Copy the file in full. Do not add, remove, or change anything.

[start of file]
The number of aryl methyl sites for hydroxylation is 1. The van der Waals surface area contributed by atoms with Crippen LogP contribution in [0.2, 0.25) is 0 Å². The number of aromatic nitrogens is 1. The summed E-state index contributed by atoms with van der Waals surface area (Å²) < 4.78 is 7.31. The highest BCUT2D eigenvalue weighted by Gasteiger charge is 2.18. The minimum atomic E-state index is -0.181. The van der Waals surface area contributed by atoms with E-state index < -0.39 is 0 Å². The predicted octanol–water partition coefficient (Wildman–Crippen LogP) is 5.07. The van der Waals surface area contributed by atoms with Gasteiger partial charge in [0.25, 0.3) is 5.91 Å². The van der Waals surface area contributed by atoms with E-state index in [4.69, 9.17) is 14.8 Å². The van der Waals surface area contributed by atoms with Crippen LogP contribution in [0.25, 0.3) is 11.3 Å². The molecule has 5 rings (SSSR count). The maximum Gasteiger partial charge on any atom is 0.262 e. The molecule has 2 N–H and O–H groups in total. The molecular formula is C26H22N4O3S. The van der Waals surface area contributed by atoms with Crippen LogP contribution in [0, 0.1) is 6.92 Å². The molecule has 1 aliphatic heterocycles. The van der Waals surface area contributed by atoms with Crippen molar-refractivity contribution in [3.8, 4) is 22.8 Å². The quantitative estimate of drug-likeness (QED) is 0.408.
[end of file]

The number of aryl methyl sites for hydroxylation is 1. The van der Waals surface area contributed by atoms with Crippen LogP contribution in [0.2, 0.25) is 0 Å². The number of aromatic nitrogens is 1. The summed E-state index contributed by atoms with van der Waals surface area (Å²) < 4.78 is 7.31. The highest BCUT2D eigenvalue weighted by Gasteiger charge is 2.18. The minimum atomic E-state index is -0.181. The van der Waals surface area contributed by atoms with E-state index < -0.39 is 0 Å². The predicted octanol–water partition coefficient (Wildman–Crippen LogP) is 5.07. The van der Waals surface area contributed by atoms with Gasteiger partial charge in [0.25, 0.3) is 5.91 Å². The van der Waals surface area contributed by atoms with E-state index in [4.69, 9.17) is 14.8 Å². The van der Waals surface area contributed by atoms with Crippen LogP contribution in [0.25, 0.3) is 11.3 Å². The molecule has 5 rings (SSSR count). The maximum Gasteiger partial charge on any atom is 0.262 e. The molecule has 2 N–H and O–H groups in total. The molecular formula is C26H22N4O3S. The van der Waals surface area contributed by atoms with Crippen LogP contribution in [0, 0.1) is 6.92 Å². The molecule has 1 aliphatic heterocycles. The van der Waals surface area contributed by atoms with Crippen molar-refractivity contribution in [3.8, 4) is 22.8 Å². The quantitative estimate of drug-likeness (QED) is 0.408.